I see so many comments saying this should not pass because it interferes with the free market... what free market? In the free market we would not be forced to pay for channels we don't want just to watch one that we like. I shouldn't have to pay $10 for Lifetime and ABC Family when all I just want is to get Disney Channel for my kids, and once they grow up I'd like to watch ABC alone and not need to pay for Disney Channel. THAT is free market. Additionally, the concept of free market would allow for competitors, but where I live I have no other option than subscribing to TWC.

 

If I only want to watch HBO, I should pay just for HBO, not a cable package too. Free market means a la carte. I mean, I'd be happy paying just for BBC America, USA, HBO and ESPN. Just four channels... supposing a max cost of $5 (which is ridiculous) a month for the basic ones and $20 for HBO, I'd be paying $35 plus fees. Not $60 or $80.

 

Sometimes legislation is needed to ensure there is a free market. There cannot be a free market when a company holds a monopoly, and basically thats what cable providers are, monopolies.

Just in case, I am happy with my bunny ears and my subscription to MLB.tv, Hulu, Netflix plus a Season Pass for Doctor Who and Game of Thrones, but a season pass is not the same thing as watching it live. I want to watch it the minute it comes out, not a while after....

post #95 of 138
Quote:
Originally Posted by paxman View Post

No No - you misunderstood. No offence taken. I was probably being political. Hard not to. 1wink.gif

Ok we're good 1smile.gif
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Been using Apple since Apple ][ - Long on AAPL so biased
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post #96 of 138
Quote:
Originally Posted by j1h15233 View Post

What does a smaller city have to do with it? 

Smaller revenue pool. How often do the Kansas City Royals sell out their stadiuml? Yet Yankee Stadium is sold out every weekend the Yankees are home.
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post #97 of 138
Quote:
Originally Posted by pt123 View Post


Why blame just the cable companies? Disney, HBO, etc. are the ones charging cable companies. And how about the shows themselves? Must the NFL charge Disney/ESPN billions for Monday Night Football for one fame a week?

If ESPN is willing to pay that then why not? I wouldn't be surprised if they make double what it costs them.
"Few things are harder to put up with than the annoyance of a good example" Mark Twain
"Just because something is deemed the law doesn't make it just" - SolipsismX
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"Few things are harder to put up with than the annoyance of a good example" Mark Twain
"Just because something is deemed the law doesn't make it just" - SolipsismX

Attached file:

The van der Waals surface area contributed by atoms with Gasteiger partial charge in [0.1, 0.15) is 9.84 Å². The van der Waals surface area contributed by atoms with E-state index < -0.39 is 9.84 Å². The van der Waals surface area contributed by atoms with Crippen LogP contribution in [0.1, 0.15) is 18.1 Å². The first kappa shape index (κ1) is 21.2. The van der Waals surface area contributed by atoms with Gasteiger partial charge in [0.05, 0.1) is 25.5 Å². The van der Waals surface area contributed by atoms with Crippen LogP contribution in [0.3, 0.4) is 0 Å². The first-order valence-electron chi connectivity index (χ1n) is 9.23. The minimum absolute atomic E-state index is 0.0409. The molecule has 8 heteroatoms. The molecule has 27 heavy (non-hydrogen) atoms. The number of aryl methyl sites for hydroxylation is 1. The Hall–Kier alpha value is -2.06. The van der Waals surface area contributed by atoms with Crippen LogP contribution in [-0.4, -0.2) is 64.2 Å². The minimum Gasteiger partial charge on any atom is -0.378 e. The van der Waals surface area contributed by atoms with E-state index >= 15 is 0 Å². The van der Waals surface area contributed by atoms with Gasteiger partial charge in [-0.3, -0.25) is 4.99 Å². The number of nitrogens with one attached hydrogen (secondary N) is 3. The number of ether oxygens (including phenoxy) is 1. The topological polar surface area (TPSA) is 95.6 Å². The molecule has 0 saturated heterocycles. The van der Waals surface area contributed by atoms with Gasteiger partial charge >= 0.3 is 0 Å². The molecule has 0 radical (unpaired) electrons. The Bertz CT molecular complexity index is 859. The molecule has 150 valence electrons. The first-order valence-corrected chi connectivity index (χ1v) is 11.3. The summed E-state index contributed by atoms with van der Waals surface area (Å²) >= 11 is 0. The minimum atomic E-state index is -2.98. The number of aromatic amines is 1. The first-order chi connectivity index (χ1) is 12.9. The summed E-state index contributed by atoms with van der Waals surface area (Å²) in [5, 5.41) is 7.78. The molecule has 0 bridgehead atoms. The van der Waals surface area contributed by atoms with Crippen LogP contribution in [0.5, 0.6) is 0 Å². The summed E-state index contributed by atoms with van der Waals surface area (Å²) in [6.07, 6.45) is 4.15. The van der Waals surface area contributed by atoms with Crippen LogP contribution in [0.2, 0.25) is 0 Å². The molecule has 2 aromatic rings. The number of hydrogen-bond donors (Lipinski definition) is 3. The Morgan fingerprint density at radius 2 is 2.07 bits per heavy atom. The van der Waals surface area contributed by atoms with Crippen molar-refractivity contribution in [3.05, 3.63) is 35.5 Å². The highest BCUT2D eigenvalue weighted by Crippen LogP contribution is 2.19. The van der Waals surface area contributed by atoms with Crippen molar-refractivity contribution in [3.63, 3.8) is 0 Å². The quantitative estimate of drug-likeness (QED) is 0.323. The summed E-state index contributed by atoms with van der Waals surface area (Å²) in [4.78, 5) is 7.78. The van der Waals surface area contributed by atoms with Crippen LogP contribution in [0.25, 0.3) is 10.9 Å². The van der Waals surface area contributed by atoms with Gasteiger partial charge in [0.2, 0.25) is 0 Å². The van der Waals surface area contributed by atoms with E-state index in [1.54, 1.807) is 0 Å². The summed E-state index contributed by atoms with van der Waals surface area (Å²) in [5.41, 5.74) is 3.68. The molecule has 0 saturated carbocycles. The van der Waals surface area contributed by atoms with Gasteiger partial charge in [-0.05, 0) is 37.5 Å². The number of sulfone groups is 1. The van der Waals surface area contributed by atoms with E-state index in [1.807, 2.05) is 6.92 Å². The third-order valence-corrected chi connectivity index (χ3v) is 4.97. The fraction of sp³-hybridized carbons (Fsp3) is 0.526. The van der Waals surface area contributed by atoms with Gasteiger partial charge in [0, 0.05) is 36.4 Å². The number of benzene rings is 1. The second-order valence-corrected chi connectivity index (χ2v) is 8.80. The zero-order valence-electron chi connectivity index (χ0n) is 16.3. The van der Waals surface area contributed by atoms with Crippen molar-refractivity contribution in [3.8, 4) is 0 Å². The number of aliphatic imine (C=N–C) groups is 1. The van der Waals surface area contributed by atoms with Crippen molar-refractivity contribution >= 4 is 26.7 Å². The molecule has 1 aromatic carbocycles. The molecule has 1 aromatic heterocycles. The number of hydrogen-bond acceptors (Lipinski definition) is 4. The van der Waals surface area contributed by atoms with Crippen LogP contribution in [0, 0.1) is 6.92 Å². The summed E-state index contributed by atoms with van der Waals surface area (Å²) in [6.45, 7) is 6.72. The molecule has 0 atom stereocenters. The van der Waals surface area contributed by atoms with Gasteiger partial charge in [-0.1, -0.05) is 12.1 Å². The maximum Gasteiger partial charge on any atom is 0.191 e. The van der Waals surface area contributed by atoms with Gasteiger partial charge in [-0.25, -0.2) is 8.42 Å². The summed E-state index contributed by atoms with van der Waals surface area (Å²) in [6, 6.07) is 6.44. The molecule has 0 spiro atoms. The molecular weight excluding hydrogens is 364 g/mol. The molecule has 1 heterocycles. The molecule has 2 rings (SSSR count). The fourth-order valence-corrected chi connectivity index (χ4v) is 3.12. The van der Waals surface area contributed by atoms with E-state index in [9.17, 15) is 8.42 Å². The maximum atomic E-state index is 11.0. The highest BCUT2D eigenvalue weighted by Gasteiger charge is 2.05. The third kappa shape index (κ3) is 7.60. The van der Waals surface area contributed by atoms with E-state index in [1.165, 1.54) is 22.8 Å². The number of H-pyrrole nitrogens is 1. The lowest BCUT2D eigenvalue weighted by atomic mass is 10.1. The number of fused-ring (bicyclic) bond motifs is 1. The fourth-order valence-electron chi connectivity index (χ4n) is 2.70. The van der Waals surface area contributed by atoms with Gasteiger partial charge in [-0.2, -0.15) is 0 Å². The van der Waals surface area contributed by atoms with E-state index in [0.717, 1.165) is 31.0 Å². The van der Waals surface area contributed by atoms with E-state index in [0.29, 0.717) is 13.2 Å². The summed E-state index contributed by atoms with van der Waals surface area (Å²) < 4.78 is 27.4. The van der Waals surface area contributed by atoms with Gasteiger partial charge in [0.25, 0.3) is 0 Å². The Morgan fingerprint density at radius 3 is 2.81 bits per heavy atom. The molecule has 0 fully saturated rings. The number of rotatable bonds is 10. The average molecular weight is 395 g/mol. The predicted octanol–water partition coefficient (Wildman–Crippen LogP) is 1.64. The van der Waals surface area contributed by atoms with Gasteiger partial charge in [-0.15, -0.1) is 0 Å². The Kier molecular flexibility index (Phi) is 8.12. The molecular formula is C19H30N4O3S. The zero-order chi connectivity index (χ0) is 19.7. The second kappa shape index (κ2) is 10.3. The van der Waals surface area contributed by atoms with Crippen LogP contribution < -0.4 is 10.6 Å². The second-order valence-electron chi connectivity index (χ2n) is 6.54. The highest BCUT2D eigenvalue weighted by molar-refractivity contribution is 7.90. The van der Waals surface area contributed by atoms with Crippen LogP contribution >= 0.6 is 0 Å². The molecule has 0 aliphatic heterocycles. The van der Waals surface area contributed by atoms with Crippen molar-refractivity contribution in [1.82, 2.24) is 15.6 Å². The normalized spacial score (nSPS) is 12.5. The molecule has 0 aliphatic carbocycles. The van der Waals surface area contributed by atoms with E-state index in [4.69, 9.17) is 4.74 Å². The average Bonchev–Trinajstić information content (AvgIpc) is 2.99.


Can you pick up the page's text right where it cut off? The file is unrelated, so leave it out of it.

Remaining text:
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post #98 of 138
Quote:
Originally Posted by dasanman69 View Post


Again, that's how small city pro teams survive.

Small City pro teams have revenue sharing because they are part of a league. If one team fails to generate enough money and dies the whole order of the league is disturbed. For example, if you're going to a Yankees game you are supporting the MLB, the Yankees are part of this organization, and since it is in the best interest of the association to mantain the same amount of teams, then there is revenue sharing. But I shouldnt be made to pay MTV when all I want to do is watch Animal Planet.

post #99 of 138

For all the people calling for the death of broadcast and cable TV and switching to internet only viewing, the advantage of watching shows online will be for the TV studios, not the viewers.  More forced ads.  No DVR to skip past commercials. If their web page crashes or decides to spontaneously reload the page, you will have to start watching the video all over from the beginning, including all the forced ads.  I'm suprised the TV studios didn't make a bigger push to internet viewing sooner.

post #100 of 138
Quote:
Originally Posted by alexmarrero View Post

I see so many comments saying this should not pass because it interferes with the free market... what free market? In the free market we would not be forced to pay for channels we don't want just to watch one that we like. I shouldn't have to pay $10 for Lifetime and ABC Family when all I just want is to get Disney Channel for my kids, and once they grow up I'd like to watch ABC alone and not need to pay for Disney Channel. THAT is free market. Additionally, the concept of free market would allow for competitors, but where I live I have no other option than subscribing to TWC.

 

 

That's not what "free market" means. Free market means that people/businesses are free to offer whatever products/services they want, and sell them for what they want, and consumers are free to buy those products or services if they want. It generally results in the best products at the best prices...more so than in any other system.

 

A free market allows a cable company to require you to buy bundles instead of ala carte channels. A free market lets you decline to pay for them, and seek entertainment elsewhere. A free market lets someone else come up with new technology and business models that make the cable company obsolete, and run it out of business, unless it responds to the competitive pressure by dropping prices, increasing consumer choice, etc. 

 

Of course, there are many anti-free-market forces operating in the cable business. For instance, the fact that the government seems to grant "territories" to cable operators, where one neighborhood is served by one company, and another neighborhood is served by another company, effectively killing competition in any one neighborhood. Cable companies should be protected from government meddling in their products/services, but should have no government-sactioned benefits either...